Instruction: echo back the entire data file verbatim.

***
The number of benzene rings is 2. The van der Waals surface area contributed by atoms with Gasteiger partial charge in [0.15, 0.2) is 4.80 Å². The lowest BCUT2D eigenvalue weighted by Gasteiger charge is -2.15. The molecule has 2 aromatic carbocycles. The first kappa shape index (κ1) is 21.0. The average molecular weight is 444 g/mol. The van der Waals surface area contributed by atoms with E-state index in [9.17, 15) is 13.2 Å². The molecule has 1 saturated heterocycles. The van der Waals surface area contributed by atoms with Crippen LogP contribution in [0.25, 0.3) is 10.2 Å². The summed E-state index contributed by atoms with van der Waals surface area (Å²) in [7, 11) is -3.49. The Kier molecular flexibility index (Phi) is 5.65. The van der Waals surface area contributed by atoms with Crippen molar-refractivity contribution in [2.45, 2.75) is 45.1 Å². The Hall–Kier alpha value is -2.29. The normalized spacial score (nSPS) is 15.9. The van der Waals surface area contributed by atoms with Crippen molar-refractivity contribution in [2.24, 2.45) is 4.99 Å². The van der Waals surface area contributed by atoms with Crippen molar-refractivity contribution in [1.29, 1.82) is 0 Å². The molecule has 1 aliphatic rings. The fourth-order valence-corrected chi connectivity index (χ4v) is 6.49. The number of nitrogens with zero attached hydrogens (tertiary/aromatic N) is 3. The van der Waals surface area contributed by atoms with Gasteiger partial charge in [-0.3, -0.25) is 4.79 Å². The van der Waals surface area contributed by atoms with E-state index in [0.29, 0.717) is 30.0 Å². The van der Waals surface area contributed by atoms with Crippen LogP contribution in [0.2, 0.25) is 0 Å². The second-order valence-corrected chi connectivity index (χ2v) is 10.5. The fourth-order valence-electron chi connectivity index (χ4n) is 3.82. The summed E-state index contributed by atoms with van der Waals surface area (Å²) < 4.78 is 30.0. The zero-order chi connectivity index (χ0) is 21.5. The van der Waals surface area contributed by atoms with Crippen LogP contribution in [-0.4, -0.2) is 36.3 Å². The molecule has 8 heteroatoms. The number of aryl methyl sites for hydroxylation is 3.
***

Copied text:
The number of benzene rings is 2. The van der Waals surface area contributed by atoms with Gasteiger partial charge in [0.15, 0.2) is 4.80 Å². The lowest BCUT2D eigenvalue weighted by Gasteiger charge is -2.15. The molecule has 2 aromatic carbocycles. The first kappa shape index (κ1) is 21.0. The average molecular weight is 444 g/mol. The van der Waals surface area contributed by atoms with E-state index in [9.17, 15) is 13.2 Å². The molecule has 1 saturated heterocycles. The van der Waals surface area contributed by atoms with Crippen LogP contribution in [0.25, 0.3) is 10.2 Å². The summed E-state index contributed by atoms with van der Waals surface area (Å²) in [7, 11) is -3.49. The Kier molecular flexibility index (Phi) is 5.65. The van der Waals surface area contributed by atoms with Crippen molar-refractivity contribution in [2.45, 2.75) is 45.1 Å². The Hall–Kier alpha value is -2.29. The normalized spacial score (nSPS) is 15.9. The van der Waals surface area contributed by atoms with Crippen molar-refractivity contribution in [2.24, 2.45) is 4.99 Å². The van der Waals surface area contributed by atoms with Crippen molar-refractivity contribution in [1.29, 1.82) is 0 Å². The molecule has 1 aliphatic rings. The fourth-order valence-corrected chi connectivity index (χ4v) is 6.49. The number of nitrogens with zero attached hydrogens (tertiary/aromatic N) is 3. The van der Waals surface area contributed by atoms with Gasteiger partial charge in [-0.3, -0.25) is 4.79 Å². The van der Waals surface area contributed by atoms with E-state index in [0.29, 0.717) is 30.0 Å². The van der Waals surface area contributed by atoms with Crippen LogP contribution in [0.2, 0.25) is 0 Å². The second-order valence-corrected chi connectivity index (χ2v) is 10.5. The fourth-order valence-electron chi connectivity index (χ4n) is 3.82. The summed E-state index contributed by atoms with van der Waals surface area (Å²) < 4.78 is 30.0. The zero-order chi connectivity index (χ0) is 21.5. The van der Waals surface area contributed by atoms with Crippen LogP contribution in [-0.4, -0.2) is 36.3 Å². The molecule has 8 heteroatoms. The number of aryl methyl sites for hydroxylation is 3.